Tyrosine Kinase Inhibitors Development
Due to advancement in molecular biology, the development of small molecule tyrosine kinase inhibitors (TKIs) utilized the presence of the abnormal BCR-ABL protein expression in CML cells <4>. This particular target method significantly improved 10 year overall survival from 20% to 80-90% <6, 7>.
First and Second Generation TKIs
Imatinib is the first TKI approved for treatment of CML <8>. It inhibits the ABL tyrosine kinase activity resulted from the BCR-ABL protein fusion with moderate affinity (in the range of 100nmol/L) <8>. Imatinib is highly specific to the ABL kinases and only inhibits a few other enzymes <8>. However, BCR-ABL mutations related with imatinib resistance cluster in certain regions of the kinase domain (Table 1) <8,9>. With the majority of the BCR-ABL mutations, the degree of imatinib resistance is relatively mild <8.9>. Despite a mild resistance, it is enough to re-establish BCR-ABL tyrosine kinase activity in CML cells that have a kinase domain mutation <8,9>.
G250E, Q25H, Y253H/F, E255K/V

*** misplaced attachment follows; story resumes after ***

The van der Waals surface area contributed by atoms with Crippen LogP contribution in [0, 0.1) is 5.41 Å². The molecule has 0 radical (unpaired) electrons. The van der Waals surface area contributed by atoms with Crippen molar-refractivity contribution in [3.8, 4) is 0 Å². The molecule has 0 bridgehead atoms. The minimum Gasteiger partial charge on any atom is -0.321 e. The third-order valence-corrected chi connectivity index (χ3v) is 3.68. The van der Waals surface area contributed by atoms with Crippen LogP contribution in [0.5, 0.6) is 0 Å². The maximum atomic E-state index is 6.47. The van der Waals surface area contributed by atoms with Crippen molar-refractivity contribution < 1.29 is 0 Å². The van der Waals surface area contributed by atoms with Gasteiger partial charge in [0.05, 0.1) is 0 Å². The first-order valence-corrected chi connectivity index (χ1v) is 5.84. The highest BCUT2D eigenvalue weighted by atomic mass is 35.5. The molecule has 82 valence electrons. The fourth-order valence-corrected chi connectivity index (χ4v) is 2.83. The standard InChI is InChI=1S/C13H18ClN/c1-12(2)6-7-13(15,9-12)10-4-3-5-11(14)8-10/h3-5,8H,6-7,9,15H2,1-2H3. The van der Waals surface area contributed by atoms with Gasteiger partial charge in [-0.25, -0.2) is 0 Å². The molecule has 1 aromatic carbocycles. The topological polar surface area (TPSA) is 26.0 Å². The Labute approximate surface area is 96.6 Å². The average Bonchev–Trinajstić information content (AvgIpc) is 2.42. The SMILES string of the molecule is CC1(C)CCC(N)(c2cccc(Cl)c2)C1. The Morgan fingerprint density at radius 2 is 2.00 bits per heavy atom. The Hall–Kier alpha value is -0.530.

T315I (gatekeeper residue)
M244V, F317L, M351T, E355G, F359V
To combat against imatinib resistant BCR-ABL mutants, second generation TKIs dasatinib and nilotinib were developed <9, 10, 11>. Dasatinib inhibits BCR-ABL tyrosine kinase activity up to 20 fold lower concentrations than nilotinib, which is still 10 to 20 fold more potent than imatinib <10,11>. Currently, both second generation TKIs are considered first-line drug therapy of CML in chronic and accelerated phases in imatinib resistance patients <9>. Although both second generation TKIs efficiently inhibit all common imatinib resistance BCR-ABL mutations, it has been unsuccessful against the BCR-ABL T315I gatekeeper mutant <9, 10, 11>.
Third Generation TKIs
In the last decade, there have been numerous pre-clinical candidates against the BCR-ABL T315I gatekeeper mutant but it has only been recently that three third generation TKIs targeting the this T315I mutant have entered clinical evaluations <9>.
A study conducted by Oââ‚¬â„¢Hare et al. demonstrated that SGX393 is a potent inhibitor of the BCR-ABL T315I mutant <12>. Exposing SGX393 with peripheral blood mononuclear cells from a CML patient with the T315I mutation, the investigators observed a reduction in the level of phosphorylation of the BCR-ABL substract via immunoblot analysis <12>. Furthermore, when SGX393 was included with dasatinib or nilotinib in vitro, the growth of resistance clones was reduced to zero <12>. Hence, the authors concluded that SGX393 can inhibit BCR-ABL T315I tyrosine kinase activity in CML cells and also that the combination of SGX393 with the current second generation TKIs could be potentially helpful in reducing BCR-ABL mutations in CML patients <12>.